I still believe Lady Trieu is directly involved in the Kavalry’s plot somehow. Her company’s logo is all over their equipment. Considering the level of technology at her disposal, I suppose it’s possible that she has some newer way to take Manhattan down that might work. We also don’t know if he’s weak enough for a plot that wouldn’t work on a full-strength Manhattan to work now, when he’s less than full-strength.

The idea of a group of racists somehow getting a hold of Manhattan’s power just rubs me the wrong way, though. I don’t think this plot will succeed, but I can’t say for sure that it won’t. At least this episode kind of wiped away the idea of the 7th Kavalry somehow being misunderstood or in the right. Nope, Keene is just another jackass racist pretending it’s somehow hard to be a white man in the world today.

This Manhattan plot still doesn’t explain Trieu’s larger goal with her Millennium Clock or how exactly she would somehow move humanity into the future. She made very clear how she intends to do something with memory to move the human race forward. Is she somehow manipulating the 7th Kavalry into a plot she told them will give them Manhattan powers, but will actually use him to fulfill her larger goal involving her clock?

There is a lot of traction gaining behind the theory that Veidt is Trieu’s father. She mentions that she wants her parents beside her for her upcoming crowning moment and that her father will soon be with her. Since her “daughter” Bian is actually a clone of her mother, many wonder how her father could be back. If Veidt is that father and crashed on the farm Trieu bought, then it would explain how her father would soon be back to see her finish her work.

Though I still think the statue is Veidt frozen carbonite-style. Perhaps this is how she keeps him while she feeds him memories? There are many questions here but the pieces are in place.

In many ways, Trieu has been the Ozymandias of Watchmen’s plot. The enigmatic genius pulling strings behind the scenes. The one who the clues gradually point to as the mastermind behind everything, with some grander plot. She most likely thinks her Millennium Clock plan will bring about world peace now, much like Ozymandias did. And wouldn’t it make sense if she aims so high because she is (or at least thinks she is) Veidt’s daughter.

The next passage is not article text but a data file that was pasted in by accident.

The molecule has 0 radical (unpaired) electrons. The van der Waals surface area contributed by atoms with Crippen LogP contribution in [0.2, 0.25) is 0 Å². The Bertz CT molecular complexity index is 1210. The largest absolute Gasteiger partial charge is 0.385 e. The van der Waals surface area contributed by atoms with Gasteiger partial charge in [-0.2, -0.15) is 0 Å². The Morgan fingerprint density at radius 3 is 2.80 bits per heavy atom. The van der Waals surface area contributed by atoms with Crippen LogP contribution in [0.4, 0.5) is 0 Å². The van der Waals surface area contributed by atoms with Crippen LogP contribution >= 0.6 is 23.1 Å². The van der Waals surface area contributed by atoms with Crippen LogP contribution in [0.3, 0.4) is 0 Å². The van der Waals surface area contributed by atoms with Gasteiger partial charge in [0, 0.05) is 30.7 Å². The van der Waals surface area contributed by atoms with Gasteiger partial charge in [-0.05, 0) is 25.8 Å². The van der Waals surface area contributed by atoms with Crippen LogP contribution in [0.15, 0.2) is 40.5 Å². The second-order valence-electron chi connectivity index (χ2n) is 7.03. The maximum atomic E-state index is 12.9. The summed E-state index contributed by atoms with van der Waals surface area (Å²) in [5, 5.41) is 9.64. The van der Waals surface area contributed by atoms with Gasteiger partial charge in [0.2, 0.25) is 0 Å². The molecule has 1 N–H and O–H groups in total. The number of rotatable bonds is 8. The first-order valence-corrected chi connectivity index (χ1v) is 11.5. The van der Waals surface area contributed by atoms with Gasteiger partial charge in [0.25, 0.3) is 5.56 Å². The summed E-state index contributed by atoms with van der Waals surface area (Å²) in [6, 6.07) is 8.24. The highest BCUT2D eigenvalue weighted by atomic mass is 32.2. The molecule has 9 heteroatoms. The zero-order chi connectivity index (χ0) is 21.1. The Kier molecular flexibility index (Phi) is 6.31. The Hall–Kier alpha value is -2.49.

Since Lindelof has described Watchmen as a “remix” of the original story, it’s hard to believe Trieu can play the Ozymandias role without having some similar goal in mind.

It’s amazing that I wrote all this without getting into the Angela backstory developed throughout this episode. We learned where she got her masked identity from, what happened to her parents and grandmother, where she lived, etc. I honestly can’t help but wonder if Trieu was there when the attack that killed Angela’s parents happened. If not her, perhaps Trieu’s mother was.

So now the stage has been set for the final two episodes, even if we can’t be sure of how exactly it all fits together. We’re hours from the Millennium Clock activating. Manhattan has awoken. The 7th K are coming for him. Looking Glass actually survived that ambush that ended the 5th episode and appears to be on the loose, free to wreak havoc in some way. Many worry about Lindelof’s ability to pull a plot together, an unfortunate result of Lost’s popularity and ending, despite the excellence of the ending to The Leftovers.

To be fair to the doubters, there are still many questions out there. How is Will Reeves involved, and why? How does Veidt fit in exactly? What exactly does Trieu mean to do, and how does the Cyclops mesmerism fit in? How will Angela and Looking Glass fit in? Why an elephant? What was the elephant, and when will Cersei Lannister get involved???

I suppose we’ll see. Things look very, very promising right now.

Images Courtesy of HBO

Bo
Written By

Bo relaxes after long days of staring at computers by staring at computers some more, and feels slightly guilty over his love for Villanelle.